What is Your Best Advice for Raising Children?

The Hairbrush (36)

Yesterday, as I was flying home from Seattle, I started thinking about my life and about being a parent for more than 50 years, a grandfather for nearly 30 years, and a great grandfather for 6+ years. Somewhere while sitting in the wild blue yonder, I thought to myself, “Wow! With all this experience I should write a post and share my knowledge about raising children with the world. After all, I am someone who should know.”

As a result of this thought popping into my mind I decided to write this post chuck full of advice for my grandchildren as they will shortly have the honor and privilege of raising children (some of them have already started).

My advice is unique but very, very practical, and I advise all my grandchildren to follow it. I also invite those who are reading this post and are not my grandchildren to seriously think about sharing and implementing each of the ideas with your children and grandchildren.

  1. Give them whatever they want. No questions asked. Just make sure they understand that they may not like the consequences of their choices. This is an effective way to teach them about responsibility and learning to live with their choices.


  1. Make sure that you have a handful of candy to give them just before bedtime. This is important so you can teach them the value of brushing their teeth. If by chance they forget this simple bedtime ritual, let them sleep until 2:00 in the morning then you get up (this is the downside of this piece of advice) and wake them and have them brush their teeth. Of course, the good news is that all the candy you give them will keep them awake until 2:00 a.m. anyway so you will not be the bad guy having to wake them up. This simple technique will save you lots of frustration.


  1. Another piece of precious advice is I suggest you teach them is not to pick their nose in church because it makes them and others lose focus on whatever is going on. I watched a little boy in church last Sunday (sitting on the front row of the stand waiting for his turn to speak) nonchalantly digging at his nose for treasure.


  1. A priceless piece of advice to teach your children is that they should not burp at the dinner table or anywhere else where others are around. Teach them that this bad habit learned while they are young may come back to bite them later in life like when they are in high school on a date at a fancy restaurant and they let loose a belch that is heard in every corner of the restaurant. Our children need to understand that this is not a good way to make a positive impression.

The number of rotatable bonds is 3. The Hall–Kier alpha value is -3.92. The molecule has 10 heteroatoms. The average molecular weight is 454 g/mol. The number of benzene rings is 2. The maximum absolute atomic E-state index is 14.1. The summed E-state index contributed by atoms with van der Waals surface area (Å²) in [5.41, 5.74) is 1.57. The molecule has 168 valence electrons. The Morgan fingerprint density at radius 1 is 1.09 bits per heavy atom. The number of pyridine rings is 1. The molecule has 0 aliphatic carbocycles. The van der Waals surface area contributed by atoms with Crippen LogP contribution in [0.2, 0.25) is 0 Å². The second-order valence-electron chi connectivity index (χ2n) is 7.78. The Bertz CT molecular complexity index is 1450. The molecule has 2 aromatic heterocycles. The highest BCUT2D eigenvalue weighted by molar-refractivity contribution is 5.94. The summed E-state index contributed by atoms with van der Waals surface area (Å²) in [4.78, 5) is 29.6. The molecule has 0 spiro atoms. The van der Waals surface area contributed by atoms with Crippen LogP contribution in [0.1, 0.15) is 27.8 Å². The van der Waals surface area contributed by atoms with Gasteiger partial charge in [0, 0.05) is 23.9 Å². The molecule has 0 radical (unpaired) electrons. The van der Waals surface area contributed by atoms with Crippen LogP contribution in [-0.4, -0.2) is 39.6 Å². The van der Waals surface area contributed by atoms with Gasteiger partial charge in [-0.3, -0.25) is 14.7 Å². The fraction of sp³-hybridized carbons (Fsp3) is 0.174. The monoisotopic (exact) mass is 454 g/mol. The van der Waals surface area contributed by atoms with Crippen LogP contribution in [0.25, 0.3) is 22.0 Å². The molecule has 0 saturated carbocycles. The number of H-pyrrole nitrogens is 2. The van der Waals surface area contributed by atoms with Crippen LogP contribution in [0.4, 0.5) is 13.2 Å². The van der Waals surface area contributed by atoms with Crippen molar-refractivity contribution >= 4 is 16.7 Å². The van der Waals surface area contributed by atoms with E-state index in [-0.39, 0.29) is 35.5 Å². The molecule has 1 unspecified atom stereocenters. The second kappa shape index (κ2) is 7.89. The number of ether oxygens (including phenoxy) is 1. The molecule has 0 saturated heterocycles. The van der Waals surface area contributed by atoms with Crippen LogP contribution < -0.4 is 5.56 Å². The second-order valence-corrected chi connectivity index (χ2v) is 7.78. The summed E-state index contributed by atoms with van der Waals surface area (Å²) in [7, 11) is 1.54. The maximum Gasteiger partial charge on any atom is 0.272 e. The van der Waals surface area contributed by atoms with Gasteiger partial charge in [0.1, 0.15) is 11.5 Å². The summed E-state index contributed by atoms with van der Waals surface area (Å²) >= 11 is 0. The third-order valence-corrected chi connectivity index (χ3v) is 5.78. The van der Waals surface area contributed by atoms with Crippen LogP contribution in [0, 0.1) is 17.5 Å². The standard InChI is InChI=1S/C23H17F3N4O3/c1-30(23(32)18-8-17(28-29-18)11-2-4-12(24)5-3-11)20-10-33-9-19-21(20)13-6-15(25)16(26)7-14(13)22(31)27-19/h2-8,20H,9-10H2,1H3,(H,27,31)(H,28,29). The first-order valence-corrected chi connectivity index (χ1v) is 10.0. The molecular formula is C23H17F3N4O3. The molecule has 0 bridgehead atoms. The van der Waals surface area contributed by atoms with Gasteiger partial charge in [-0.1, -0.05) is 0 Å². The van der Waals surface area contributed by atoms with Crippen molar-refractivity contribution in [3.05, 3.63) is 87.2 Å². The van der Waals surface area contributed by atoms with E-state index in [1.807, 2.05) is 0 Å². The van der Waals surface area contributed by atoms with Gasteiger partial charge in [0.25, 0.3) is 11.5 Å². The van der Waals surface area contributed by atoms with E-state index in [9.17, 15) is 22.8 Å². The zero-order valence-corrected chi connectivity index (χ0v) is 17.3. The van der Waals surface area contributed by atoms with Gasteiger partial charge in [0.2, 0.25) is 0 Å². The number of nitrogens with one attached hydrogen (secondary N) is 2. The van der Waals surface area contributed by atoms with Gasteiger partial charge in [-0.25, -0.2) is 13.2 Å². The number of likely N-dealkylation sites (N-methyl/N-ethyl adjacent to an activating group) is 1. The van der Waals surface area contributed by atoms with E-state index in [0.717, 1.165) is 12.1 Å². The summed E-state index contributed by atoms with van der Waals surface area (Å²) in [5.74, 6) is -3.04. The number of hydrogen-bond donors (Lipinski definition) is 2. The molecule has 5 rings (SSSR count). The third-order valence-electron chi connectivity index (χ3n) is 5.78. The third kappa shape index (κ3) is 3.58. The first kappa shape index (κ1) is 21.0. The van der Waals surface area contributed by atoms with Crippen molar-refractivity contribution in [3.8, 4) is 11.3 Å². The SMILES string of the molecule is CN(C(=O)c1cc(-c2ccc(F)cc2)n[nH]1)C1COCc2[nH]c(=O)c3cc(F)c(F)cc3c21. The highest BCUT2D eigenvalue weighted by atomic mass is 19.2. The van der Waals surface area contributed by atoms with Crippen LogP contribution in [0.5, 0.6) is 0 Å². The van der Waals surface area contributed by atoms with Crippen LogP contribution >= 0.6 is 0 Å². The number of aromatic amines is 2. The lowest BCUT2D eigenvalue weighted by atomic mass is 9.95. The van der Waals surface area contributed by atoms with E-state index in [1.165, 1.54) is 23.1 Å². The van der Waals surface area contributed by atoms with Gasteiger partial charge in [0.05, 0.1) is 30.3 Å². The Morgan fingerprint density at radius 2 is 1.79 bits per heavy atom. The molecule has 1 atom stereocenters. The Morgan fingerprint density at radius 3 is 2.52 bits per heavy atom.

1. I believe that we should encourage our children to take a nap every afternoon in their most boring class. Teachers will understand, after all they were students once, and they understand sleep deprivation due to the rapid growth of brain cells every high school student experience and so naps are needed. Taking a nap in school is a great idea and extremely helpful to parents. Look at it this way, when school gets out and the children rush home to eat their snack, they are full of extra energy which means they can apply this energy to the dreadful task of sitting down and working on their homework and finishing it before dinner. This approach solves the problem of nagging parents’ homework blowups.


  1. This next one will surprise some of you. There are some good lessons parents can share by teaching their children to fold their socks. One thing this exercise does is teach them the value of work and that mom doesn’t do all the work around the house. Another valuable skill they can master as they fold their socks is to learn their colors as they match them. I mean, after a while they learn the difference between red socks and blue socks, and this is such an important skill in helping them develop their artistic talents. This little trick will guarantee an A in their art class. Finally, learning to fold socks helps them define their small muscles and makes learning to play the piano or violin much easier.


  1. Make sure you stress the importance of treating their grandparents and great-grandparents with love and respect. Help them understand that ticking off such high-ranking members of the family usually results in some kind of retribution like not getting any birthday or Christmas presents.


  1. The final piece of advice is so simple that it scares me to even mention it. Do not believe anything I’ve written. Make your own mistakes and learn from them. Remember that you know your children better than anyone else and you are the expert in discipling, loving, and teaching them the values you hold important. Be yourself and your children will respond positively, but it might do you some good knowing that as perfect as you are you will not get everything right (I’m certain that you are surprised by me telling you this, but the fact is that humility makes parents better).

There you have my eight suggestions for raising children. Flying at 30,000 feet in thin air does wonders for a person’s creativity and critical thinking skills. I feel sorry for all those passengers around me not taking advantage of this opportunity because they were watching a movie or idly chatting or taking a nap. Just remember that the next time you go flying you might want to take advantage of the positive effect of thin air on the brain.

Happy Failing Forward,

Calvert Cazier

PS Want to help your kids have less stress and more success at home and school? CLICK HERE to get a copy of our book, The Resiliency Toolkit: A Busy Parent’s Guide to Raising Happy, Confident, Successful Children.

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